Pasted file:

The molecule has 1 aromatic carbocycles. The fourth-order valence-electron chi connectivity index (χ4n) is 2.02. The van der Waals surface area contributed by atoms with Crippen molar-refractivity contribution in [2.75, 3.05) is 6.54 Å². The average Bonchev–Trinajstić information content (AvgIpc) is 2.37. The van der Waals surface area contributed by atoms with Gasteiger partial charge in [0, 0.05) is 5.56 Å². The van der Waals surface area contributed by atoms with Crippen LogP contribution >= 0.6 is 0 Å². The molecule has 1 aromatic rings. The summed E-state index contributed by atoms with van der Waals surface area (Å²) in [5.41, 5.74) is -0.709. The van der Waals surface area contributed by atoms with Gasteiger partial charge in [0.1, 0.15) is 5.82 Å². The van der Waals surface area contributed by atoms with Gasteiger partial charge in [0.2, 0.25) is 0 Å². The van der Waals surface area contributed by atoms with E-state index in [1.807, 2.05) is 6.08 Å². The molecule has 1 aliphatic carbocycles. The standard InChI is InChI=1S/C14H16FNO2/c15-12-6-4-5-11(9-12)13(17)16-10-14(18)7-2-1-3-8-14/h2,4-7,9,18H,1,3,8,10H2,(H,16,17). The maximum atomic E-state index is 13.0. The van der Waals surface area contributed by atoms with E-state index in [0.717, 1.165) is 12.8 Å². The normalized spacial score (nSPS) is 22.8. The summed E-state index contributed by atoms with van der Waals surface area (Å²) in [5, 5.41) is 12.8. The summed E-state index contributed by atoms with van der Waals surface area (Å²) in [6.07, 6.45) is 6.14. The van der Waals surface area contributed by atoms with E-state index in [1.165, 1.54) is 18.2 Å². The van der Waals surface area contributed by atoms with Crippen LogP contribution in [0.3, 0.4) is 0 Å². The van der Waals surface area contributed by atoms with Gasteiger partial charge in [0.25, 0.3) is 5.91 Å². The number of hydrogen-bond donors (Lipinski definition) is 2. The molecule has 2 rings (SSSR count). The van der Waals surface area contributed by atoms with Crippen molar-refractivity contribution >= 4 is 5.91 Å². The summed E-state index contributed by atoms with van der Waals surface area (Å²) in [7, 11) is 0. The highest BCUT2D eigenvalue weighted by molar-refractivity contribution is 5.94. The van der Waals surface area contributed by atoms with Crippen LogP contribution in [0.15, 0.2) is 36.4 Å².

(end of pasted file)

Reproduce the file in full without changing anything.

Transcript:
The molecule has 1 aromatic carbocycles. The fourth-order valence-electron chi connectivity index (χ4n) is 2.02. The van der Waals surface area contributed by atoms with Crippen molar-refractivity contribution in [2.75, 3.05) is 6.54 Å². The average Bonchev–Trinajstić information content (AvgIpc) is 2.37. The van der Waals surface area contributed by atoms with Gasteiger partial charge in [0, 0.05) is 5.56 Å². The van der Waals surface area contributed by atoms with Crippen LogP contribution >= 0.6 is 0 Å². The molecule has 1 aromatic rings. The summed E-state index contributed by atoms with van der Waals surface area (Å²) in [5.41, 5.74) is -0.709. The van der Waals surface area contributed by atoms with Gasteiger partial charge in [0.1, 0.15) is 5.82 Å². The van der Waals surface area contributed by atoms with Gasteiger partial charge in [0.2, 0.25) is 0 Å². The van der Waals surface area contributed by atoms with E-state index in [1.807, 2.05) is 6.08 Å². The molecule has 1 aliphatic carbocycles. The standard InChI is InChI=1S/C14H16FNO2/c15-12-6-4-5-11(9-12)13(17)16-10-14(18)7-2-1-3-8-14/h2,4-7,9,18H,1,3,8,10H2,(H,16,17). The maximum atomic E-state index is 13.0. The van der Waals surface area contributed by atoms with E-state index in [0.717, 1.165) is 12.8 Å². The normalized spacial score (nSPS) is 22.8. The summed E-state index contributed by atoms with van der Waals surface area (Å²) in [5, 5.41) is 12.8. The summed E-state index contributed by atoms with van der Waals surface area (Å²) in [6.07, 6.45) is 6.14. The van der Waals surface area contributed by atoms with E-state index in [1.165, 1.54) is 18.2 Å². The van der Waals surface area contributed by atoms with Crippen LogP contribution in [0.3, 0.4) is 0 Å². The van der Waals surface area contributed by atoms with Gasteiger partial charge in [0.25, 0.3) is 5.91 Å². The number of hydrogen-bond donors (Lipinski definition) is 2. The molecule has 2 rings (SSSR count). The van der Waals surface area contributed by atoms with Crippen molar-refractivity contribution >= 4 is 5.91 Å². The summed E-state index contributed by atoms with van der Waals surface area (Å²) in [7, 11) is 0. The highest BCUT2D eigenvalue weighted by molar-refractivity contribution is 5.94. The van der Waals surface area contributed by atoms with Crippen LogP contribution in [0.15, 0.2) is 36.4 Å².